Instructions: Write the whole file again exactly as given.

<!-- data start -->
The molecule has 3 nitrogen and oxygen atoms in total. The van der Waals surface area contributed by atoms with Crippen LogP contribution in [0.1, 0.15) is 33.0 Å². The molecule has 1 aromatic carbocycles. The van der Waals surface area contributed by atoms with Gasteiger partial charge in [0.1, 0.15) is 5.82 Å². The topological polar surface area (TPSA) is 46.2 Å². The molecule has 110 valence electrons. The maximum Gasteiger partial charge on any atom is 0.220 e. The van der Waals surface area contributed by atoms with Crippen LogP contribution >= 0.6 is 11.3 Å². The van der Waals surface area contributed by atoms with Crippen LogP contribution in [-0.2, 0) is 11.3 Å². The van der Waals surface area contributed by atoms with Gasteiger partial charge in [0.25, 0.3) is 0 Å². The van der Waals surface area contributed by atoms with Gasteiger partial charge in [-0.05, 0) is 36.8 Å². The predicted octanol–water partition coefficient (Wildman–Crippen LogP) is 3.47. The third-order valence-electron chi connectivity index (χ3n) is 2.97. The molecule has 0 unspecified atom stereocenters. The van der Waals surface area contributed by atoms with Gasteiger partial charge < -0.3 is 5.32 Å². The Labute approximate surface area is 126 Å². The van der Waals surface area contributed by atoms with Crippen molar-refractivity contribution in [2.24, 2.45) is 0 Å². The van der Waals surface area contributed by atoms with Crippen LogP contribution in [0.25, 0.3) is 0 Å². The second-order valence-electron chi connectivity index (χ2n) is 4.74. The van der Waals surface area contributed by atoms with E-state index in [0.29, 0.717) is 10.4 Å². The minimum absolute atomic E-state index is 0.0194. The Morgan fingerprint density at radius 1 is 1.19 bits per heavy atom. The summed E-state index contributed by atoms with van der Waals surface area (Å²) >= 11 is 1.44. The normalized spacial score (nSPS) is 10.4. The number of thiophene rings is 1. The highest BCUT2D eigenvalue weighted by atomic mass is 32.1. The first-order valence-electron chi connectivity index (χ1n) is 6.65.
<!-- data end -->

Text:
The molecule has 3 nitrogen and oxygen atoms in total. The van der Waals surface area contributed by atoms with Crippen LogP contribution in [0.1, 0.15) is 33.0 Å². The molecule has 1 aromatic carbocycles. The van der Waals surface area contributed by atoms with Gasteiger partial charge in [0.1, 0.15) is 5.82 Å². The topological polar surface area (TPSA) is 46.2 Å². The molecule has 110 valence electrons. The maximum Gasteiger partial charge on any atom is 0.220 e. The van der Waals surface area contributed by atoms with Crippen LogP contribution >= 0.6 is 11.3 Å². The van der Waals surface area contributed by atoms with Crippen LogP contribution in [-0.2, 0) is 11.3 Å². The van der Waals surface area contributed by atoms with Gasteiger partial charge in [0.25, 0.3) is 0 Å². The van der Waals surface area contributed by atoms with Gasteiger partial charge in [-0.05, 0) is 36.8 Å². The predicted octanol–water partition coefficient (Wildman–Crippen LogP) is 3.47. The third-order valence-electron chi connectivity index (χ3n) is 2.97. The molecule has 0 unspecified atom stereocenters. The van der Waals surface area contributed by atoms with Gasteiger partial charge < -0.3 is 5.32 Å². The Labute approximate surface area is 126 Å². The van der Waals surface area contributed by atoms with Crippen molar-refractivity contribution in [2.24, 2.45) is 0 Å². The van der Waals surface area contributed by atoms with Crippen LogP contribution in [0.25, 0.3) is 0 Å². The second-order valence-electron chi connectivity index (χ2n) is 4.74. The van der Waals surface area contributed by atoms with E-state index in [0.29, 0.717) is 10.4 Å². The minimum absolute atomic E-state index is 0.0194. The Morgan fingerprint density at radius 1 is 1.19 bits per heavy atom. The summed E-state index contributed by atoms with van der Waals surface area (Å²) >= 11 is 1.44. The normalized spacial score (nSPS) is 10.4. The number of thiophene rings is 1. The highest BCUT2D eigenvalue weighted by atomic mass is 32.1. The first-order valence-electron chi connectivity index (χ1n) is 6.65.